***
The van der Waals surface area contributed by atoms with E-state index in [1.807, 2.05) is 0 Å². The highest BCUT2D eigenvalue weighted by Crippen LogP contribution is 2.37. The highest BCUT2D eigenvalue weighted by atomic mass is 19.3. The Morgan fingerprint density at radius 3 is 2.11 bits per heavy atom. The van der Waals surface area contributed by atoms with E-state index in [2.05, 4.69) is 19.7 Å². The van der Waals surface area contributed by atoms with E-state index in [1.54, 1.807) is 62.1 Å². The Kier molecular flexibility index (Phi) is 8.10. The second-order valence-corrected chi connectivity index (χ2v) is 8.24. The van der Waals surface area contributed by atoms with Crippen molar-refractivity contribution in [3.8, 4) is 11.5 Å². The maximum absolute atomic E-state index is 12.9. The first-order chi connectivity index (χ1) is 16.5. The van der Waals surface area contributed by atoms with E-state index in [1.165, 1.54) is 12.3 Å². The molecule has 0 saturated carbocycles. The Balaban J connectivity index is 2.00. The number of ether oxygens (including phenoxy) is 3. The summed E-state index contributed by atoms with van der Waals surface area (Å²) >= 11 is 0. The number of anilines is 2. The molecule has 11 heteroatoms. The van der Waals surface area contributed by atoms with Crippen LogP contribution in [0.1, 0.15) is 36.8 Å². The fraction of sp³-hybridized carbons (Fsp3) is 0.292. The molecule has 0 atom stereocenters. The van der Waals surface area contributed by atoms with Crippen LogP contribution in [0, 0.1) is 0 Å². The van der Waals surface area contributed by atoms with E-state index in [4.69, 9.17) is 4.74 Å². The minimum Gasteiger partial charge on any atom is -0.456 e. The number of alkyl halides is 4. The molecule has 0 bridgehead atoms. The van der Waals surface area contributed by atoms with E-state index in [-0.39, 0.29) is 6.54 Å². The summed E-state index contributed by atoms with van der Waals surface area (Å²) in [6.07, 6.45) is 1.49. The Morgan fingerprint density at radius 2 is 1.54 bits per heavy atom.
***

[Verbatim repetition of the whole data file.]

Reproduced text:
The van der Waals surface area contributed by atoms with E-state index in [1.807, 2.05) is 0 Å². The highest BCUT2D eigenvalue weighted by Crippen LogP contribution is 2.37. The highest BCUT2D eigenvalue weighted by atomic mass is 19.3. The Morgan fingerprint density at radius 3 is 2.11 bits per heavy atom. The van der Waals surface area contributed by atoms with E-state index in [2.05, 4.69) is 19.7 Å². The van der Waals surface area contributed by atoms with E-state index in [1.54, 1.807) is 62.1 Å². The Kier molecular flexibility index (Phi) is 8.10. The second-order valence-corrected chi connectivity index (χ2v) is 8.24. The van der Waals surface area contributed by atoms with Crippen molar-refractivity contribution in [3.8, 4) is 11.5 Å². The maximum absolute atomic E-state index is 12.9. The first-order chi connectivity index (χ1) is 16.5. The van der Waals surface area contributed by atoms with E-state index in [1.165, 1.54) is 12.3 Å². The molecule has 0 saturated carbocycles. The Balaban J connectivity index is 2.00. The number of ether oxygens (including phenoxy) is 3. The summed E-state index contributed by atoms with van der Waals surface area (Å²) >= 11 is 0. The number of anilines is 2. The molecule has 11 heteroatoms. The van der Waals surface area contributed by atoms with Crippen LogP contribution in [0.1, 0.15) is 36.8 Å². The fraction of sp³-hybridized carbons (Fsp3) is 0.292. The molecule has 0 atom stereocenters. The van der Waals surface area contributed by atoms with Crippen LogP contribution in [0, 0.1) is 0 Å². The van der Waals surface area contributed by atoms with E-state index in [4.69, 9.17) is 4.74 Å². The minimum Gasteiger partial charge on any atom is -0.456 e. The number of alkyl halides is 4. The molecule has 0 bridgehead atoms. The van der Waals surface area contributed by atoms with E-state index in [-0.39, 0.29) is 6.54 Å². The summed E-state index contributed by atoms with van der Waals surface area (Å²) in [6.07, 6.45) is 1.49. The Morgan fingerprint density at radius 2 is 1.54 bits per heavy atom.